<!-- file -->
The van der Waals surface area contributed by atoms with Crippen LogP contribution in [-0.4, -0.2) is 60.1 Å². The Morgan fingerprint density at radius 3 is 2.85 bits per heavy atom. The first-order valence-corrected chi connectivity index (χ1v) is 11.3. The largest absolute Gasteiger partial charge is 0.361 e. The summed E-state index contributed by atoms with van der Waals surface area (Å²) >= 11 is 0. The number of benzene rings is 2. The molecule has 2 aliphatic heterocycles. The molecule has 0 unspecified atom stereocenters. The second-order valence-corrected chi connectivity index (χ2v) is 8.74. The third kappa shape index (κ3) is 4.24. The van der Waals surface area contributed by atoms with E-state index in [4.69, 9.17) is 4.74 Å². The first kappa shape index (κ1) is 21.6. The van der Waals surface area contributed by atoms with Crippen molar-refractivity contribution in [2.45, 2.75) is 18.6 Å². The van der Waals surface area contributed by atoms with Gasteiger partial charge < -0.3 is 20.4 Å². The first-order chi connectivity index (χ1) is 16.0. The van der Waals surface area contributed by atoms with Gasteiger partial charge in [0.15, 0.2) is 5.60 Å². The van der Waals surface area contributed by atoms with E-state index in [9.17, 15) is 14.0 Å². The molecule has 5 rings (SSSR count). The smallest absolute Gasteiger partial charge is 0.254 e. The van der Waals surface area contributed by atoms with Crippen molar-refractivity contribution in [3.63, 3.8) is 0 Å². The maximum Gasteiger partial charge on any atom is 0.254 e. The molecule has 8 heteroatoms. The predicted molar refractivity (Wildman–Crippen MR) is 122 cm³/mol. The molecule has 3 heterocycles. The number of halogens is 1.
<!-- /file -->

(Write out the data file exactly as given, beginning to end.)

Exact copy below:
The van der Waals surface area contributed by atoms with Crippen LogP contribution in [-0.4, -0.2) is 60.1 Å². The Morgan fingerprint density at radius 3 is 2.85 bits per heavy atom. The first-order valence-corrected chi connectivity index (χ1v) is 11.3. The largest absolute Gasteiger partial charge is 0.361 e. The summed E-state index contributed by atoms with van der Waals surface area (Å²) >= 11 is 0. The number of benzene rings is 2. The molecule has 2 aliphatic heterocycles. The molecule has 0 unspecified atom stereocenters. The second-order valence-corrected chi connectivity index (χ2v) is 8.74. The third kappa shape index (κ3) is 4.24. The van der Waals surface area contributed by atoms with E-state index in [4.69, 9.17) is 4.74 Å². The first kappa shape index (κ1) is 21.6. The van der Waals surface area contributed by atoms with Crippen molar-refractivity contribution in [2.45, 2.75) is 18.6 Å². The van der Waals surface area contributed by atoms with Gasteiger partial charge < -0.3 is 20.4 Å². The first-order chi connectivity index (χ1) is 16.0. The van der Waals surface area contributed by atoms with Gasteiger partial charge in [0.15, 0.2) is 5.60 Å². The van der Waals surface area contributed by atoms with E-state index in [9.17, 15) is 14.0 Å². The molecule has 5 rings (SSSR count). The smallest absolute Gasteiger partial charge is 0.254 e. The van der Waals surface area contributed by atoms with Crippen molar-refractivity contribution in [3.63, 3.8) is 0 Å². The maximum Gasteiger partial charge on any atom is 0.254 e. The molecule has 8 heteroatoms. The predicted molar refractivity (Wildman–Crippen MR) is 122 cm³/mol. The molecule has 3 heterocycles. The number of halogens is 1.